Finding nutritious food sources doesn’t have to be a hassle when a planned approach is taken constructively. The US federal government provides a comprehensive food guide called My Plate that is a great source of information to start on the journey towards healthier, more nutritious eating. An additional source of nutritional guidance can be found through an organization called ETR whose mission is to “improve health and increase opportunities for youth, families and communities. (https://www.etr.org/about-us/)”
ETR offers ‘My Plate on a Budget’ which is a pamphlet that features “creative, practical, and positive ways to eat well for less [money]” and offers tips on things like grocery shopping, meal planning, and portion control. This article will briefly discuss some of these recommendations to help you transition towards more nutrient-dense meals and snacks and provide clarity among some of the conflicting and often debilitating information that is circling the health and fitness space today.
My Plate, In a Nutshell:
- Eat more fruits and veggies.
Eating more fruits and veggies will ensure that your diet is filled with plenty of low-calorie, micronutrient-dense foods that will help you feel satiated over a longer period of time than the highly-processed, high-sugar/salt alternatives. In order to take advantage of the numerous micronutrient combinations in different fruits and veggies, eat a wide variety of these types of foods, especially dark, leafy greens, colorful veggies, and berries.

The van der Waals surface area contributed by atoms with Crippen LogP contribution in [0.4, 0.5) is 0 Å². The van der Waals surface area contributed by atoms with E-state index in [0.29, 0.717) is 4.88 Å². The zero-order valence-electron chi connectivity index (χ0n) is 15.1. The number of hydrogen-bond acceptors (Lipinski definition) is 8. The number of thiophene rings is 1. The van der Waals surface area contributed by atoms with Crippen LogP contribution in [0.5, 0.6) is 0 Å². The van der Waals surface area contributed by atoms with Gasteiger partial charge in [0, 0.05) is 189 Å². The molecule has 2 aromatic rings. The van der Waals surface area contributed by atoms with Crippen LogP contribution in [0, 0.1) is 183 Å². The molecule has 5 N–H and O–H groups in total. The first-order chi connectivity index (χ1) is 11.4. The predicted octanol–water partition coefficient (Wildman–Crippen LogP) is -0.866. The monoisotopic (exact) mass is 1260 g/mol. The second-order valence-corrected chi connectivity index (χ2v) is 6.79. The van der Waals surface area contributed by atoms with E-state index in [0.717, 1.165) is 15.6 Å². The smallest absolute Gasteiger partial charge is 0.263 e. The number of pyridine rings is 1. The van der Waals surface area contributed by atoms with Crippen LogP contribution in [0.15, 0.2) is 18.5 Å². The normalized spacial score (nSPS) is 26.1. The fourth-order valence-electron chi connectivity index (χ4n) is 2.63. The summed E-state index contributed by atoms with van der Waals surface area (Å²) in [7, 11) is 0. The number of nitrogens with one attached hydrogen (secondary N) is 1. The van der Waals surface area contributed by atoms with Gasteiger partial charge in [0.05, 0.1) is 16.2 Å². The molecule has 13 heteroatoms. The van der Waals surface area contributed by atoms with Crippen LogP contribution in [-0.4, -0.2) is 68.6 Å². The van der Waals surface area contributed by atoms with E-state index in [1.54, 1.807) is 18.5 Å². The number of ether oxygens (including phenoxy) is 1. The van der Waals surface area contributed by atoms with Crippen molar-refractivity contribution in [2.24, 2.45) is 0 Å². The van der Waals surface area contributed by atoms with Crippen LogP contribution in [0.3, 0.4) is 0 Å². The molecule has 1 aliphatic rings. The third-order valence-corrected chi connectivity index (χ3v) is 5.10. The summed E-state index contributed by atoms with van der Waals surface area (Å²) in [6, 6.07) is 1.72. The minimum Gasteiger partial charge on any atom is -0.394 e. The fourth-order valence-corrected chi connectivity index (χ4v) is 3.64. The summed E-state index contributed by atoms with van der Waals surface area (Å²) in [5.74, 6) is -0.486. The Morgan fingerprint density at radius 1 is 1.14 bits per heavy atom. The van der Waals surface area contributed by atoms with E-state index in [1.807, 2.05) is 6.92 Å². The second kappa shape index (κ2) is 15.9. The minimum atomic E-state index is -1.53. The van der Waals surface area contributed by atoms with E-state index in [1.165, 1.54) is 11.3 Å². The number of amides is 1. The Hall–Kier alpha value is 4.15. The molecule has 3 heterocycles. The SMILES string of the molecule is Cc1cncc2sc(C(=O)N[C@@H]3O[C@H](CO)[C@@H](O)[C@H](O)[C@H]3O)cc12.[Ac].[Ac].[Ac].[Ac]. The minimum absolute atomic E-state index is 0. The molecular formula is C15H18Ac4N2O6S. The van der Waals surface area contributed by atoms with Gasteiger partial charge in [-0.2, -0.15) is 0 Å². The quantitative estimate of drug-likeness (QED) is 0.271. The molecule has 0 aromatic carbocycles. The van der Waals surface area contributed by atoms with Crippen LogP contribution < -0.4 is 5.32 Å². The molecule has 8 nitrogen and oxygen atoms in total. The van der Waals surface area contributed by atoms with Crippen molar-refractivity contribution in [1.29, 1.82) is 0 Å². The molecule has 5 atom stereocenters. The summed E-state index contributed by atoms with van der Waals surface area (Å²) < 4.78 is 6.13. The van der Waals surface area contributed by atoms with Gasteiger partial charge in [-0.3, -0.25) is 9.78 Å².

- Include grains at every meal.
Including whole grains, especially, will ensure that your diet is packed with more vitamins and nutrients including: protein, fiber, B vitamins, antioxidants, and trace minerals (iron, zinc, copper, and magnesium). Examples of these kinds of foods include whole grain rice, pasta, and even lightly-salted/buttered popcorn.
- Include protein at every meal.
Protein is the most satiating macronutrient of the three main macronutrients (protein, carbohydrates, and fats). Include lean (low fat) protein to keep calories from these foods to a minimum. Different foods with higher amounts of protein include: cheeses, meats, poultry, eggs, and seafood. The recommended daily intake for protein is 0.8g per kilogram of body weight (0.36g of protein per pound of body weight).
- Determine your personal daily caloric intake.
Some may want to lose body fat while others may want to gain muscle mass and/or body fat. Your daily caloric intake will be determined by your health and fitness goals. Choosemyplate.gov has a calorie calculator that determines what your daily caloric intake should be to reach your health and fitness goals. For the more athletic-seeking audience, I personally recommend using this calorie calculator that allows you to insert other variables into the equation to reach a more accurate daily caloric intake (https://www.niddk.nih.gov/bwp).
My Plate on a Budget:
Listed below is the ETR My Plate on a Budget pamphlet that features great recommendations on nutritious eating on a budget. If you would like to order a physical copy of this pamphlet, follow this link to the ETR My Plate on a Budget website: https://www.etr.org/store/product/myplate-on-a-budget/